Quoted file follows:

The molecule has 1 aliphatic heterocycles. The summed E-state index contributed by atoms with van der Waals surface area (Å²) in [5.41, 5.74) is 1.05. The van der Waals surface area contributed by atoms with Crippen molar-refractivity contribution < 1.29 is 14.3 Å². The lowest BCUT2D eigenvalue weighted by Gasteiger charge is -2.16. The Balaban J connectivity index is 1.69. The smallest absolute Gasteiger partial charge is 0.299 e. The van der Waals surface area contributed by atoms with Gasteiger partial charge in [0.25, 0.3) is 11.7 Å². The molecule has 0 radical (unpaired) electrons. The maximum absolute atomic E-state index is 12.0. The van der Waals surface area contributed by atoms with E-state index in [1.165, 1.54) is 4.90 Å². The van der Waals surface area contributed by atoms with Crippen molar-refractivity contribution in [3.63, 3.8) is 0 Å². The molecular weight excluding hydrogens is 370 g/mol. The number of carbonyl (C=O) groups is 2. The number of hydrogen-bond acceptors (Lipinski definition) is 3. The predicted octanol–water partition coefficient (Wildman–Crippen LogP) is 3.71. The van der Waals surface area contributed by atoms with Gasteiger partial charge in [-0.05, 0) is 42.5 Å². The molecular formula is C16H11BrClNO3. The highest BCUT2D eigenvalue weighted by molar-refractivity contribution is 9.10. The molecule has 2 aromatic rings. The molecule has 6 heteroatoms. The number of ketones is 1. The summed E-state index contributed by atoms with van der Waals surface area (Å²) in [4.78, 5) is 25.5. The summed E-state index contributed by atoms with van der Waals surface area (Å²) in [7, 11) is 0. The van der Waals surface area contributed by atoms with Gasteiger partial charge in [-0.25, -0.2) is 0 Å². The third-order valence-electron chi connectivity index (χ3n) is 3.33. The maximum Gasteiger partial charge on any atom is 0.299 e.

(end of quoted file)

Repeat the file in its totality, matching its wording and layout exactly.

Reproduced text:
The molecule has 1 aliphatic heterocycles. The summed E-state index contributed by atoms with van der Waals surface area (Å²) in [5.41, 5.74) is 1.05. The van der Waals surface area contributed by atoms with Crippen molar-refractivity contribution < 1.29 is 14.3 Å². The lowest BCUT2D eigenvalue weighted by Gasteiger charge is -2.16. The Balaban J connectivity index is 1.69. The smallest absolute Gasteiger partial charge is 0.299 e. The van der Waals surface area contributed by atoms with Gasteiger partial charge in [0.25, 0.3) is 11.7 Å². The molecule has 0 radical (unpaired) electrons. The maximum absolute atomic E-state index is 12.0. The van der Waals surface area contributed by atoms with E-state index in [1.165, 1.54) is 4.90 Å². The van der Waals surface area contributed by atoms with Crippen molar-refractivity contribution in [3.63, 3.8) is 0 Å². The molecular weight excluding hydrogens is 370 g/mol. The number of carbonyl (C=O) groups is 2. The number of hydrogen-bond acceptors (Lipinski definition) is 3. The predicted octanol–water partition coefficient (Wildman–Crippen LogP) is 3.71. The van der Waals surface area contributed by atoms with Gasteiger partial charge in [-0.05, 0) is 42.5 Å². The molecular formula is C16H11BrClNO3. The highest BCUT2D eigenvalue weighted by molar-refractivity contribution is 9.10. The molecule has 2 aromatic rings. The molecule has 6 heteroatoms. The number of ketones is 1. The summed E-state index contributed by atoms with van der Waals surface area (Å²) in [4.78, 5) is 25.5. The summed E-state index contributed by atoms with van der Waals surface area (Å²) in [7, 11) is 0. The van der Waals surface area contributed by atoms with Gasteiger partial charge in [-0.25, -0.2) is 0 Å². The third-order valence-electron chi connectivity index (χ3n) is 3.33. The maximum Gasteiger partial charge on any atom is 0.299 e.